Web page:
Large scale use of thorium will subsequently follow making use of Uranium-233 that will be bred in Fast Breeder Reactors, when adequate nuclear installed capacity in the country has been built. In the current scheme of things, utilisation of thorium can happen only after building a sufficient number of fast breeder reactors that would breed Uranium-233.
The first stage of the nuclear power programme comprising indigenous Pressurised Heavy Water Reactors (PHWRs) is in the industrial domain. India has a large number of 220 MW PHWRs. The country has upscaled the PHWR capacity to 700 MW. The 500 MW Prototype Fast Breeder Reactor (PFBR) under the second stage is under advanced stage of commissioning by Bharatiya Nabhikiya Vidyut Nigam Limited (BHAVINI) at Kalpakkam, Tamil Nadu.
But why should ANEES be used by Nuclear Power Corporation of India Ltd (NPCIL) at its PHWRs? Responded Shah: “It has a very high burn-up rate of 60,000 MW-days per ton as against 6,500 – 7,000 MW-days per tonne of the natural uranium fuel used in PHWRs. This also results in lower generation of nuclear waste by over 85 per cent and avoids issues connected with huge waste storage.”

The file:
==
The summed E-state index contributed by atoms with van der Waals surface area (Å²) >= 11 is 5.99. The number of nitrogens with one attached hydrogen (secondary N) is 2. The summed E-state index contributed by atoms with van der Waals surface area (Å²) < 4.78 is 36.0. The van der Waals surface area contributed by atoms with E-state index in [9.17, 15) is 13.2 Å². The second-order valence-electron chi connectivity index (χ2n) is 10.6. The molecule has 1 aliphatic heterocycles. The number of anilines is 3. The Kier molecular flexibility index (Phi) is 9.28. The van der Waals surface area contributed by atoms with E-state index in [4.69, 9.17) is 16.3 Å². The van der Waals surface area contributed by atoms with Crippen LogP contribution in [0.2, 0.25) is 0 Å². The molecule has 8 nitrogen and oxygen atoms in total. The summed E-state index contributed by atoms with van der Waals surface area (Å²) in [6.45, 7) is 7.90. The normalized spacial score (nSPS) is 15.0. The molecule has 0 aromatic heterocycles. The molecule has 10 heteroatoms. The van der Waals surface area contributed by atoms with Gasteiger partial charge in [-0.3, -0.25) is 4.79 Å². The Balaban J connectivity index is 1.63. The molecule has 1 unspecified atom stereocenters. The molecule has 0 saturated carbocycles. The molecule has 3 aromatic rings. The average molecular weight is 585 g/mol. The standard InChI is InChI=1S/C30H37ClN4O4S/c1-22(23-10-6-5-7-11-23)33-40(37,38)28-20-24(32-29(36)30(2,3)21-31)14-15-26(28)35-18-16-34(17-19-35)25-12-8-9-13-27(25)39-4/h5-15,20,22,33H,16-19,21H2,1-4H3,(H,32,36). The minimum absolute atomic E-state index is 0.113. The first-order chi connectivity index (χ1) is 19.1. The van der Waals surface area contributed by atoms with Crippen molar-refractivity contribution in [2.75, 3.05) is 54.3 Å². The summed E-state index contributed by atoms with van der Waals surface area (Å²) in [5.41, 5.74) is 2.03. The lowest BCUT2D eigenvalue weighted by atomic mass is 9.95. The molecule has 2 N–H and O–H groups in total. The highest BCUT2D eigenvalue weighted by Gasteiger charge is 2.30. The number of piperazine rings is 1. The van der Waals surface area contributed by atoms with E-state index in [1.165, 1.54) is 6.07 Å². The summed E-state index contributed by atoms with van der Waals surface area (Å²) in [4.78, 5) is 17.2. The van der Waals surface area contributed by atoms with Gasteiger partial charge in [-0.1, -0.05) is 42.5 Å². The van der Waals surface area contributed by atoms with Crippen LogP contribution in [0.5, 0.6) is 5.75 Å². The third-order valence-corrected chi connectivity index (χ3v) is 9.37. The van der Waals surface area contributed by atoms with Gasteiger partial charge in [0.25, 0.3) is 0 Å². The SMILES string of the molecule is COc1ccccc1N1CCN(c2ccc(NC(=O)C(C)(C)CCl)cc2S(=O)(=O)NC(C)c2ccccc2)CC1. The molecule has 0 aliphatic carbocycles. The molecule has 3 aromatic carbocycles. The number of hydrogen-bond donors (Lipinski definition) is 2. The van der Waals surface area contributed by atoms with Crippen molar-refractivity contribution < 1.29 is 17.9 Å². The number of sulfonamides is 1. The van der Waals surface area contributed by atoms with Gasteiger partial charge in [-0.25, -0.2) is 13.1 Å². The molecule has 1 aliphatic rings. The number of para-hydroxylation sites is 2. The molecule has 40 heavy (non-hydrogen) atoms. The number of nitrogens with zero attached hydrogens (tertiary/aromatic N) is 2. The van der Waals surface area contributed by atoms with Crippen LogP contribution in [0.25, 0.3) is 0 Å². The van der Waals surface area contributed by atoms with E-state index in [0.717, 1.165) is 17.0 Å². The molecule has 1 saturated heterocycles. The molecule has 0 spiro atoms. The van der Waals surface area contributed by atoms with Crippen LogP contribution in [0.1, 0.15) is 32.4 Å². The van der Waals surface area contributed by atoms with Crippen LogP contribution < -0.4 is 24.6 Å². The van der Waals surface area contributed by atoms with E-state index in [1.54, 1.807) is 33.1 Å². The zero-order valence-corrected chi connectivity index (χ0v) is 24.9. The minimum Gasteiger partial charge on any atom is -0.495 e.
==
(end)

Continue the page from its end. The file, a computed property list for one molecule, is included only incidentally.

Continuing further, he said, in the 220 MW PHWRs of NPCIL eight fuel bundles have to be replaced daily over the reactors’ life of 60 years (about 1,75,000 bundles replaced) as against only one ANEES bundle to be replaced daily which works out to about 22,000 bundles over the same period.
“Further for the first 1,000 days no fuel bundle needs be changed,” Shah said.
That apart, the use of thorium in the ANEEL fuel, the fear of nuclear proliferation can be addressed and new nuclear capacity can be deployed to nations that were previously unaddressable, Shah added.